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Grow the Good Life: Why a Vegetable Garden Will Make You Happy, Healthy, Wealthy, and Wise
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Grow the Good Life: Why a Vegetable Garden Will Make You Happy, Healthy, Wealthy, and Wise

3.55 of 5 stars 3.55  ·  rating details  ·  88 ratings  ·  24 reviews
A lively, passionate argument for the backyard vegetable garden, drawing on science, history, and stories from the author’s garden.

Our parents saw supermarkets and processed foods as the height of convenience. But nothing is more
convenient than grocery shopping in the backyard. A vegetable garden offers the best defense against
rising food prices, the most environmentally s
Hardcover, 224 pages
Published February 15th 2011 by Rodale Books
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The New York Times said this would inspire anyone who read it to grow a vegetable garden. So, as a person who has been procrastinating on that very task for four years now, I went ahead and ordered it.

I'd have to say that it didn't do its job very well. I'm sure Michelle Owens is a lovely woman, and I've checked out her Garden Rant blog, and I admire that she preaches being organic and not being consumerist about gardening. Great. But the voice she uses in this book is very difficult to like.

I received this book through a giveaway.

Bearing in mind that with the exception of certain shrubs and maybe cacti, I tend to have a black thumb, but after my tiny backyard grew tumbleweed this past summer. I went into this book hoping it was a bit of a how-to - it's not but I think it's better that way.

The book focuses on talking about how gardening is good and worthwhile, which is a boost I have needed in the past to get out there and tend whatever it was I attempted to grow. The
I just grabbed this on a whim, hoping for a nice light read to get me excited for the garden we're starting on. And in that sense, it was a success, because it did build my excitement. But I have to say that I came away from it not particularly liking Owens. She seemed so snobby (and I consider myself to be quite capable of snobbery, so for her to out-do me at my own game is really saying a lot!), going on and on about how ugly suburban America's yards are and how she would die of boredom if for ...more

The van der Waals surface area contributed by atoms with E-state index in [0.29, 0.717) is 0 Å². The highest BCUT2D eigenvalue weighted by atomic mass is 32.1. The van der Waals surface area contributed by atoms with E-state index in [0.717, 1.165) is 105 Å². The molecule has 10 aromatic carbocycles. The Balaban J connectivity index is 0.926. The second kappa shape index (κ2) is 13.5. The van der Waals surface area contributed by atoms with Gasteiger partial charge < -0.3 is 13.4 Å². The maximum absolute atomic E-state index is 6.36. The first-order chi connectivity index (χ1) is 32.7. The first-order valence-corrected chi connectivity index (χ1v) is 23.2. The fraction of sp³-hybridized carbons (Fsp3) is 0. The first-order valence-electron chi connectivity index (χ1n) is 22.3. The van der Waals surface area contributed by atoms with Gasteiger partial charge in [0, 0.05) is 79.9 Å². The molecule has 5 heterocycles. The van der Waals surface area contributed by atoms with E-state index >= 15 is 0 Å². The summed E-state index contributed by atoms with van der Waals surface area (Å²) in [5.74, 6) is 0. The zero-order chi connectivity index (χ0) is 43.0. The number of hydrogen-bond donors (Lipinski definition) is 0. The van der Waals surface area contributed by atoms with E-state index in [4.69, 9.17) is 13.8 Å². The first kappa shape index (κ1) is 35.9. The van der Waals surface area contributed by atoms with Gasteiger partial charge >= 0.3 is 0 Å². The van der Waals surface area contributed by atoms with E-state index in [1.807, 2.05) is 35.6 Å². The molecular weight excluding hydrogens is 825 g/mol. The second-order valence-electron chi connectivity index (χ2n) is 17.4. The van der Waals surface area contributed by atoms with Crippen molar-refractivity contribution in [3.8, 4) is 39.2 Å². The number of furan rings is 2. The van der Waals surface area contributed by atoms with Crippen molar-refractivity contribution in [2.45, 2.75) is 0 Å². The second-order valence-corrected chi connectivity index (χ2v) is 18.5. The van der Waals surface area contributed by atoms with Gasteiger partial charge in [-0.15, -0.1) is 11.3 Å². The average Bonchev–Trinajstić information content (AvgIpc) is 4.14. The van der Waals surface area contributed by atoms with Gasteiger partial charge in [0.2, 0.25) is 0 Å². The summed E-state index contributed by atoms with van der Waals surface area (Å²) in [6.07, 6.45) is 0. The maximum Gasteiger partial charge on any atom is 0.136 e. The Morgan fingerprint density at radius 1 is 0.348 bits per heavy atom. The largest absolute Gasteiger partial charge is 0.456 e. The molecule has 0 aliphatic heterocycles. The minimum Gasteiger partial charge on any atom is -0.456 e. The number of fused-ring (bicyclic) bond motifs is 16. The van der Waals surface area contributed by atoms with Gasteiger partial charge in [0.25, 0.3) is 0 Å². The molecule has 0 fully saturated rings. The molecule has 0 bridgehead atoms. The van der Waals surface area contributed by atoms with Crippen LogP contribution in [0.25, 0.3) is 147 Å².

Gil Lopez
Feb 22, 2011 Gil Lopez rated it 4 of 5 stars
Recommends it for: my mom, home-makers, suburbanites
Recommended to Gil by: Daniel Simon-Bowman
Shelves: foodie
This is a great book for the beginning gardener. Although I don't consider myself a beginning gardener, I'm giving the book 4 stars because, it was fun and easy to read, it mentioned so many of the thought leaders that I readily referance in my daily conversations and Ms. Owens pulled everything together for the novice gardener to fully understand why it's an important act of self-reliance, health, knowledge and spiritual significance for a broad spectrum of Americans to start and maintain a hom ...more
Rachael Quinn
Last year we planted our first garden. If was rough. Our pepper plants only produced one pepper a piece. The onions failed. The only plants that did very well at all were the tomatoes, which we couldn't keep up with, and the cucumbers, which an inexperienced pickler accidentally let rot in the fridge. This year I set out to learn something about gardening before starting again. I wanted some nice, easy advice to get me started and maybe some encouragement too.

I chose Owens's book because of the
Bonnie Rock Jewell
This was an informative book with very basic concepts. Although considering how basic the concepts were, the author went into such great detail to make her points. This sometimes became alittle boring. Usually I can finish a book much faster, but I found this one at times to be a little hard to want to pick up and finish reading. I even found myself constantly counting how many pages left in a chapter before I could start the next one and read something fresh. I do think her points about gardeni ...more